Lesser-known Indiana is linked to pop culture

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Indiana is everywhere, if you look closely enough.

We all know about Hoosier State’s precious presence in popular culture, thanks to TV shows like “Parks and Recreation” and “Stranger Things” using Indiana as a backdrop for many years. Some references to Indiana have been more prominent (and perhaps not so flattering), like when actress Ellie Kemper escapes her cult “Indiana Mole Women” and moves to New York City on “Unbreakable Kimmy Schmidt”.

Then there is the pride and starry joys, revered performers and celebrities we can proudly call fellow Hoosiers. Gary, Indiana, claims to be the birthplace of pop star Michael Jackson. A native of Indianapolis and a graduate of Ball State University, David Letterman is often back in Indiana for the Indian 500 as part-owner of Rahal Letterman Lanigan Racing.

But some people have more subtle connections to the Hoosier state. Even though they were only there for a brief period, Indiana served as a stop for their life journeys. Here are some famous people and popular culture items related to Indiana that you may have forgotten:

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Amelia Earhart

After becoming the first woman to cross the Atlantic solo, Earhart became a career counselor and counselor in the Department of Aeronautics at Purdue University. The aviation pioneer inspired young people there from 1935 to 1937, before her ill-fated flight.

Amelia Earhart (Photo / AP File)

Earhart was trying to become the first woman to fly around the world. About a month after their flight began, Earhart and her navigator lost contact with the U.S. Coast Guard after radio and weather difficulties, according to Purdue University. Their remains and the plane were never found.

Captain Chesley ‘Sully’ Sullenberger

Have you ever flown with Chesley Sullenberger III?  I have known Captain Sullenberger for over 30 years and have flown with him several times.  We were so close in terms of seniority that we never flew as a crew, but I flew in his jump seat and he flew in my jump seat.  I appreciate his friendship and the professionalism he shows.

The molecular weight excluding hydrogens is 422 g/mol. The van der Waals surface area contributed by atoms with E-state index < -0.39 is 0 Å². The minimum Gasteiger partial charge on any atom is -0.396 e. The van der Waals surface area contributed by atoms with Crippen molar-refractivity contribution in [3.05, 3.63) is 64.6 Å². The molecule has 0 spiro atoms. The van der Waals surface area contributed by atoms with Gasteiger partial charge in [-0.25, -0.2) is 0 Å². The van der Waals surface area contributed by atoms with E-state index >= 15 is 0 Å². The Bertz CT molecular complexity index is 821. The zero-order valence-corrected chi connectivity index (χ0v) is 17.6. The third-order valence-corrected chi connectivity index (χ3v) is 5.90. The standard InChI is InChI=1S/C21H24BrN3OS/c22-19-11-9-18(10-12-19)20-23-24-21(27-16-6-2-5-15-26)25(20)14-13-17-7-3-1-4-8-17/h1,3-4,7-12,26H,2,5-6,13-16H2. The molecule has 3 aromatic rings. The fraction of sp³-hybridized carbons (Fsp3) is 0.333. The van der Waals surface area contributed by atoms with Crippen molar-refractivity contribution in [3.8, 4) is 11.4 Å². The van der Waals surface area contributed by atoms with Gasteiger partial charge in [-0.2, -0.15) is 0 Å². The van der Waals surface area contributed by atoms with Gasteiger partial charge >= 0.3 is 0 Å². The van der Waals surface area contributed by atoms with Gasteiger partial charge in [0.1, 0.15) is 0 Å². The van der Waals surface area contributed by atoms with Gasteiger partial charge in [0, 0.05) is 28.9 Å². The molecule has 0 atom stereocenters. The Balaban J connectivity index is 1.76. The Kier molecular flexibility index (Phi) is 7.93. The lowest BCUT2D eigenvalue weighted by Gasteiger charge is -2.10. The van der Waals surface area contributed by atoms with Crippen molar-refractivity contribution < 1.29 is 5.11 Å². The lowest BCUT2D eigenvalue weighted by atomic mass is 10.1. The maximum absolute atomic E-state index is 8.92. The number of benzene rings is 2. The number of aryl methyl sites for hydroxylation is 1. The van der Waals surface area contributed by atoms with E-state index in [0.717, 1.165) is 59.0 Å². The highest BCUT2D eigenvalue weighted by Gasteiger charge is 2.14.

Another former Purdue aviation student, Sullenberger received a master’s degree in industrial psychology from the university in 1973. In January 2009, in what is now known as “Miracle on the Hudson,” the pilot skillfully landed a US Airways airliner over the New York River. A flock of geese had destroyed the two engines of the plane, but Sullenberger was able to make the unprecedented emergency landing and save the 155 people on board.

Sullenberger came to West Lafayette recently as a guest speaker, marking the 10th anniversary of the incident.

Ryan murphy

Meryl Streep and James Corden star as Broadway actors trying to save their careers in

The award-winning screenwriter of “Glee” and “American Horror Story” is originally from Indianapolis and a former student of Indiana University. Murphy has spoken of his upbringing in the Midwest in the past, noting that he had a similar experience to his first Netflix movie “The Prom,” when his alma mater Warren Central High School advised him not to bring his boyfriend at prom in the early 1980s. He told The New Yorker in 2018 that he grew up in “Irish working class Indiana” and was a “rebellious teenager”.

‘Prom’:Ryan Murphy’s first Netflix movie

See again:How Netflix’s ‘The Prom’ Musical Depicts Indiana

Orville Redenbacher popcorn

Orville Redenbacher, circa 1979

Orville Redenbacher, founder of the popcorn brand of the same name, grew up in Brazil, Indiana and started growing his own corn at the age of 12. He then studied agriculture at Purdue University. By 1965, according to the Orville brand story, Orville and his business partner had perfected their popcorn hybrid because it was “light and chewy”, leaving “hardly any unpopulated kernel.”

Redenbacher promoted his brand himself, appearing in television commercials until his death in 1995 at the age of 88.

Today, the brand is owned by Conagra Brands, headquartered in Chicago.

RetroIndy:How Hoosiers changed the popcorn industry

Jenna fischer

She was only there for a short time, but actress Jenna Fischer was born in Fort Wayne. Her family moved to Saint-Louis before she was two years old.

The former “The Office” star returned to speak at DePauw University in 2018.

“Broad Ripple is burning”

The 2008 song, written by former Indianapolis rock band Margot & the Nuclear So and So’s, names the beloved neighborhood of Broad Ripple and Fountain Square. The song takes on a sadder tone than the bustling neighborhoods it mentions, but the melancholy lyrics have reached people near and far, including pop star Billie Eilish. It has over 24 million streams on Spotify.

After:Billie Eilish Presents ‘Broadripple is Burning’ on Custom Playlist

“The pleasure of painting”

Bob Ross in 1986

Painter Bob Ross’s iconic TV show “The Joy of Painting” was produced in a Muncie studio inside Lucius L. Ball’s historic home from 1983 to 1988. After 1988, the show transferred production at Ball State University. Ross grew up in Florida and served in the military, but his passion eventually brought him to Hoosier State for his longtime show, celebrated for his calming, one-on-one teaching style.

The Minnetrista Museum now honors Ross’s life and career with the “Bob Ross Experience”.

Contact Rashika Jaipuriar at [email protected] and follow her on Twitter @rashikajpr.



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